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1 parent b072f1d commit 59059abb1aa3afb19992ef2fed05e3a074239d48 @max99x max99x committed Dec 5, 2011
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@@ -4,7 +4,9 @@ Emscripted-Ruby
Emscripted Ruby is a build script that uses [Emscripten](
to compile Ruby MRI 1.8.7 for use in a browser. The main difference is the
conversion from C to C++ and the switch from setjmp/longjmp (which can't be
-implemented in JavaScript) to C++ exceptions.
+implemented in JavaScript) to C++ exceptions. Note that we are not using
+Ruby 1.9.x due to its reliance on threads, which cannot be ported directly
+using Emscripten.
The project is fairly young. Right now it suffers from a memory leak due to a
bug in the emscripting of the Ruby garbage collector. The performance is also
@@ -14,3 +16,59 @@ performance significantly.
The build script is licensed under the [MIT license](
The modifications follow Ruby's GNU GPL2 license.
+How to Build
+The latest pre-built files are found in the `dist` folder:
+* `ruby.js` is the raw human-readable compiled source produced by Emscripten.
+* `ruby.opt.js` is the human-readable compiled source after being passed
+ through the redundant variable elimination script.
+* `ruby.closure.js` is `ruby.opt.js` after being passed through the Closure
+ Compiler. This is what you will likely want to use.
+* `lib` is the folder containing the Ruby standard library. You will want to
+ copy this alongside one of the above JavaScript files to your app.
+If you want to build it manually, run `./makeruby`. If you want to use the
+Closure Compiler, you will need to check out and build a recent version, then
+provide the path to it in `makeruby`. That script also contains a few
+configurable options. You might need to tweak `RELOOP`, `PREINITIALIZED_MEMORY`
+and `RUN_CLOSURE` until you get optimal performance in all your target browsers.
+For the manual build, you will need to have Emscripten and Emmaken configured
+as per the Emscripten documentation.
+How to Use
+Copy one of the three JavaScript files from `dist` to a place accessible to your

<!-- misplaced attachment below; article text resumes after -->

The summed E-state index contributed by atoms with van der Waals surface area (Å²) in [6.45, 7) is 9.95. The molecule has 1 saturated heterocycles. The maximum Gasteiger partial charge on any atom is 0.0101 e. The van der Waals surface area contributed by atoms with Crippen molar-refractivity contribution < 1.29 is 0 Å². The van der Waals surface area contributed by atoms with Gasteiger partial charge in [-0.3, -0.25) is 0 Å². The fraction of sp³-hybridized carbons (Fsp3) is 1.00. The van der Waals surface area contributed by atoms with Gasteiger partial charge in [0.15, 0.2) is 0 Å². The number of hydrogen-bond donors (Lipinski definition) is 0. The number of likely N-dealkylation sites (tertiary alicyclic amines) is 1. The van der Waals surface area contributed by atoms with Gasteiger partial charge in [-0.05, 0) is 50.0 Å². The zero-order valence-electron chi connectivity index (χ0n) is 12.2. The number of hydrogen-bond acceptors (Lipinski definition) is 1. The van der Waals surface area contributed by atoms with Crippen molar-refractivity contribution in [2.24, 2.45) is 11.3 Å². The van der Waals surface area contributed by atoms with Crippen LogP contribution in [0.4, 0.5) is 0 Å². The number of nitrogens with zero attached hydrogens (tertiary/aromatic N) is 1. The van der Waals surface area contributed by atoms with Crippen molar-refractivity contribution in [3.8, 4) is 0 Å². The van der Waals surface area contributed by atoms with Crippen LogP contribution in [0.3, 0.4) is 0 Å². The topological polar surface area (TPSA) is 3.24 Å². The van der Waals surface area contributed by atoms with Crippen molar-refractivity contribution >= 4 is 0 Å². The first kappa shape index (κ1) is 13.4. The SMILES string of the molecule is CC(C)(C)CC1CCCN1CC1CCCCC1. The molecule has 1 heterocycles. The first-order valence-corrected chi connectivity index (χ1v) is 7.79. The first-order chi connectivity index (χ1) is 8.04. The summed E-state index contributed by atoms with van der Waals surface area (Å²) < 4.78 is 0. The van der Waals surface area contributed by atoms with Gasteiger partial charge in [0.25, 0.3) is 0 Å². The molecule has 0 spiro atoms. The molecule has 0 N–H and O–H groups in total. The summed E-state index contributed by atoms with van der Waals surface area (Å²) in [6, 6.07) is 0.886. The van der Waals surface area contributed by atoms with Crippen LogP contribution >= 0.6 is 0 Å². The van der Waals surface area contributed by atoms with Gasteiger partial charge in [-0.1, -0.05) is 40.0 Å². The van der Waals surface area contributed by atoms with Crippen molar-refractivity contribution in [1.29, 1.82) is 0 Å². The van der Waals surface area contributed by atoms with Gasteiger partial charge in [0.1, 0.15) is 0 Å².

+web page, along with the whole `lib` folder. In your app, include the JavaScript
+file you copied. This will provide a global variable called `Ruby`. All your
+interactions with Emscripted Ruby goes through that. The functions it offers are
+as follows:
+* `initialize(input, output, error)`: This will initialize the Ruby engine and
+ should be called once before any calls to `eval()` or `stringify()`. The
+ arguments are 3 optional callbacks:
+ * `input`: Will be called when Ruby asks for something on `stdin`. Should
+ return an ASCII character code or `null` if no more input is available.
+ Defaults to `readline()` in a command-line engine and `window.prompt()`
+ in a browser.
+ * `output`: Will be called when Ruby prints something to `stdout` and passed
+ a byte value which might be an ASCII character code or part of a UTF8
+ character. Its return value is ignored.
+ * `error`: Same as `output`, but for `stderr`.
+* `eval(string)`: Evaluates the given Ruby code and returns the result as a Ruby
+ object. Currently there is no JavaScript API to tinker with this object other
+ than `stringify()`, but you can use all the C API functions if you really
+ want. Their names are prefixed with underscore in JavaScript though. Read the
+ Emscripten docs for some hints about the marshalling required to convert to
+ and from C types.
+* `stringify(object)`: Converts an object returned by `eval()` to a
+ human-readable string representation (equivalent of `object.to_s()`).
+Note that including the JavaScript file directly into your web page will pull a
+huge number of Emscripten-generated globals into the global namespace, so you
+might want to put it in an iframe or a Web Worker. We can't simply wrap the code
+in an anonymous closure because that significantly reduces performance.

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